Here’s an interesting problem I’m facing.
I have been working on a web application that I’m deploying using Glassfish. The web app leverages the Jersey framework (I really recommend it to anyone interested in RESTful development in Java). I also use the Java Persistence API to store objects in a DB. For all this, I’m using NetBeans tools to create a Persistence Unit and the entities I have to manage (from a DB schema). NetBeans also creates the appropriate mapping of the entities and their Java classes. So far so good…
For each entity, I end up with java classes that look something like this:

@Entity
@Table(name = "ACCTOKEN")
@NamedQueries({@NamedQuery(name = "Acctoken.findAll", query = "SELECT a FROM Acctoken a"),
@NamedQuery(name = "Acctoken.findById", query = "SELECT a FROM Acctoken a WHERE a.id = :id"),
@NamedQuery(name = "Acctoken.findByAcctUri", query = "SELECT a FROM Acctoken a WHERE a.acctUri = :acctUri")
/... more queries .../ })

public class AccessToken implements Serializable { /.../ }

The code above compiles fine and I can deploy the generated war file with Glassfish. However, and this is where I could use suggestions from anyone, I see a weird behaviour upon hitting one of the exposed endpoints:
The very first time I do a POST (or GET), the web application throws an exception that looks like:

Exception [TOPLINK-8034] (Oracle TopLink Essentials - 2.0.1 (Build b04-fcs (04/11/2008))):
oracle.toplink.essentials.exceptions.EJBQLException Exception Description: Error compiling
the query [Acctoken.findByAcctVal: SELECT a FROM Acctoken a WHERE a.acctVal = :acctVal].
Unknown abstract schema type [Acctoken]. at oracle.toplink.essentials.exceptions.
EJBQLException.unknownAbstractSchemaType (EJBQLException.java:494)

What’s funny is that this does not happen in any subsequent access to those URLs, the web app behaves properly. Because subsequent calls are fine I know the mapping does happen and is correct. I thus don’t really have to explicitly list the classes in the persistence.xml file and instead I have the <exclude-unlisted-classes>false</exclude-unlisted-classes> tag. However listing the classes will not help. I have verified this in both Glassfish 2.2 and Glassfish 3: same behaviour.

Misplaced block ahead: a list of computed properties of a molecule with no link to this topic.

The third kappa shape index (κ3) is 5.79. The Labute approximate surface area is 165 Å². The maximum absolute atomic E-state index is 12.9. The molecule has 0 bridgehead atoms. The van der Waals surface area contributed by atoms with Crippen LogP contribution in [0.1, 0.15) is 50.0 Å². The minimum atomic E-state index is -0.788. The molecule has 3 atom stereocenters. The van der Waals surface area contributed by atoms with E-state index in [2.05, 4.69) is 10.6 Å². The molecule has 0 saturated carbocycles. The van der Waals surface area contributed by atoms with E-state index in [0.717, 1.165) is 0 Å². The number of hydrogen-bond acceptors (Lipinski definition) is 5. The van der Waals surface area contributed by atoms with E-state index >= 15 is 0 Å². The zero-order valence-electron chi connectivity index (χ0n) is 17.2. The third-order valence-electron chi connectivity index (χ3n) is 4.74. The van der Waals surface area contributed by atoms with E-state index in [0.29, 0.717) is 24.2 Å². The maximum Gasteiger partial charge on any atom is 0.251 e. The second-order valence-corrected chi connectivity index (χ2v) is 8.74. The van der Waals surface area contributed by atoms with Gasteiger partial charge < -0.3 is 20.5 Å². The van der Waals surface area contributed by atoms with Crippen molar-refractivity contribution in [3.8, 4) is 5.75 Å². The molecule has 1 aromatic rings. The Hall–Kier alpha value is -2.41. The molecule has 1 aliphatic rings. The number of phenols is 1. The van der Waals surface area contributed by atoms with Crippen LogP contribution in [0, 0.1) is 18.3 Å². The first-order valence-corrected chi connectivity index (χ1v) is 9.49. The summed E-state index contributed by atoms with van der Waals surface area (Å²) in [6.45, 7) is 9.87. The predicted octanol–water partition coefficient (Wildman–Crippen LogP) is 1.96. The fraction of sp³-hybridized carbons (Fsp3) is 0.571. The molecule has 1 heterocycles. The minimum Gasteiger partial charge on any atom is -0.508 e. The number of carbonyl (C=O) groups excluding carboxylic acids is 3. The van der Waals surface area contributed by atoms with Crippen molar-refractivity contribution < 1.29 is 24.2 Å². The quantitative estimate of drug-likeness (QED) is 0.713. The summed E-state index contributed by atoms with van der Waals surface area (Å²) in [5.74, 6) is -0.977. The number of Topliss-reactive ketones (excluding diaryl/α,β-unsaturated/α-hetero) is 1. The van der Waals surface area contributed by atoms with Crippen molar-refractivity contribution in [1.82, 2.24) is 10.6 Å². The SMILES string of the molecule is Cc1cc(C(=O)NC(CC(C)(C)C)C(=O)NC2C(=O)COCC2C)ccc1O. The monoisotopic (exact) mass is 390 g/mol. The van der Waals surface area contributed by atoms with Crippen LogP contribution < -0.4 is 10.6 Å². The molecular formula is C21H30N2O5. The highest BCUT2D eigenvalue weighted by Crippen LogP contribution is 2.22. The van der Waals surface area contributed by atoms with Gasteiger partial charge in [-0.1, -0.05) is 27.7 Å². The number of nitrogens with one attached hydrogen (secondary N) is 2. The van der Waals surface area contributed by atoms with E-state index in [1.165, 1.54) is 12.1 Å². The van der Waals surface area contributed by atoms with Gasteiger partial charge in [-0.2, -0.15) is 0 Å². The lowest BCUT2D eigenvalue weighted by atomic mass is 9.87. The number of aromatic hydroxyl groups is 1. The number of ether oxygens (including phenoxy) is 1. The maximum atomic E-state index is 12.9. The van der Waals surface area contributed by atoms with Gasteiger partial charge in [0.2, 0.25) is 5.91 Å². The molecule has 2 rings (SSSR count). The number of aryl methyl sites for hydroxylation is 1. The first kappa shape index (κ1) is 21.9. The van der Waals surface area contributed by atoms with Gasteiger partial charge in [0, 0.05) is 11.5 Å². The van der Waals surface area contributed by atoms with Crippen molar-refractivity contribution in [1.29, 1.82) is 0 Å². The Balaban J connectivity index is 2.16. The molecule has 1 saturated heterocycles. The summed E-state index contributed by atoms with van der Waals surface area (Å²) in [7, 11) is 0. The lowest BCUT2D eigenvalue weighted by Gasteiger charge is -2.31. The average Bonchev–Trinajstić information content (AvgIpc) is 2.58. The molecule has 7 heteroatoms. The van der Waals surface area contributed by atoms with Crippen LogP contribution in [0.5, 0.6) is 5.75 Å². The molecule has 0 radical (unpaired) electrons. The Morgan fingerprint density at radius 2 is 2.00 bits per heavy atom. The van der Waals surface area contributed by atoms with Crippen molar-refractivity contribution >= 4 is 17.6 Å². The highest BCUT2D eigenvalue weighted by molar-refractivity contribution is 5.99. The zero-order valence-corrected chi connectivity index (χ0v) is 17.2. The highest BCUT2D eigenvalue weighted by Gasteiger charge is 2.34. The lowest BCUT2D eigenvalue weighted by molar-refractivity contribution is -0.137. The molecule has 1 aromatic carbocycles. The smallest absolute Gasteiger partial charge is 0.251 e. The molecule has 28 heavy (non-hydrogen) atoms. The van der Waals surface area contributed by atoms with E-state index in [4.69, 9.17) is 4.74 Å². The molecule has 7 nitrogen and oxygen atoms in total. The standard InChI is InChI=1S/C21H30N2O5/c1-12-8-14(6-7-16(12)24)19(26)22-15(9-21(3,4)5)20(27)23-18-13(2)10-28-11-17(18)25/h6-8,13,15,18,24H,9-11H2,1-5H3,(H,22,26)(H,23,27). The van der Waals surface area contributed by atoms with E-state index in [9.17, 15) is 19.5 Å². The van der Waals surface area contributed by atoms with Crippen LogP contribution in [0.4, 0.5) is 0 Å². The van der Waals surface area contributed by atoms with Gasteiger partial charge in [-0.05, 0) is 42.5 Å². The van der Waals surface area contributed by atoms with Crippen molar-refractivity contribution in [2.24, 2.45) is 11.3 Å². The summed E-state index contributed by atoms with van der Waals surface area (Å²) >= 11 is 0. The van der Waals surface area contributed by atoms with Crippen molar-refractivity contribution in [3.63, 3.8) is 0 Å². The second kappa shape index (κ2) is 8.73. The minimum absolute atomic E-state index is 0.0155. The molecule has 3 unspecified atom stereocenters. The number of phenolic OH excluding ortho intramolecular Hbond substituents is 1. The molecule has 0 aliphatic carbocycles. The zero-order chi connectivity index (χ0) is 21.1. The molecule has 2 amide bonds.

It really looks like Glassfish (what else?) adopts a “lazy” approach for the mapping to happen and is basically not ready for the 1st call. I already have the <load-on-startup /> tag set in my web.xml and this didn’t help.

So there it is, anyone has an idea?

<venting>

I know I’m going to sound like an old guy but I do miss programming in C. Of course, working for Sun micro and on web services, using Java is an obvious choice but, still, I really miss my C days

First off, I think Java has become way too complex. There must be APIs for every single person on the planet that got unhappy with the existing ones. Just look at all the ways one can use to handle inputs! I know lots of it has to do with ease of development and make sure nothing goes wrong at runtime etc. but, boy, does it come at a price? Too much choice has a detrimental effect on programmers IMO; If, after writing some code, you need to check whether this is the latest/greatest API to do what you intend to do then I say something’s wrong. Perhaps I do need a refreshing/crash course in Java but just looking at the number of deprecated APIs makes me think we might have gone a bit too far. It seems to me design goal 1.2.1 has been slightly forgotten in Java’s recent versions…

What I also liked in C is its simple set of instructions, the fact that you really need to pay attention to things like memory allocation. Don’t you miss malloc() and free()?? :) 

As for object-oriented programming? I like Objective-C. Take C, add a Smalltalk-based object model and you got a great do-it-all language!

To be fair, Java has so many libraries out there that, writing almost any application has become a matter of finding the right set of tools and creating some glue code around those. Of course the writing once running (almost) everywhere is neat too (although if carefully written a C program can be very portable).

As a student, I learned pascal and found it was a good language to start with (simple enough to teach you the basics of procedural programming). For object oriented, Java would be great if not for its many APIs that do get student distracted from the fundamentals. What do you reckon is the best language to learn OO programming?

All right – back to my Java programming (using the fantastic Netbeans IDE v6.5 – really, try it out!)

</venting>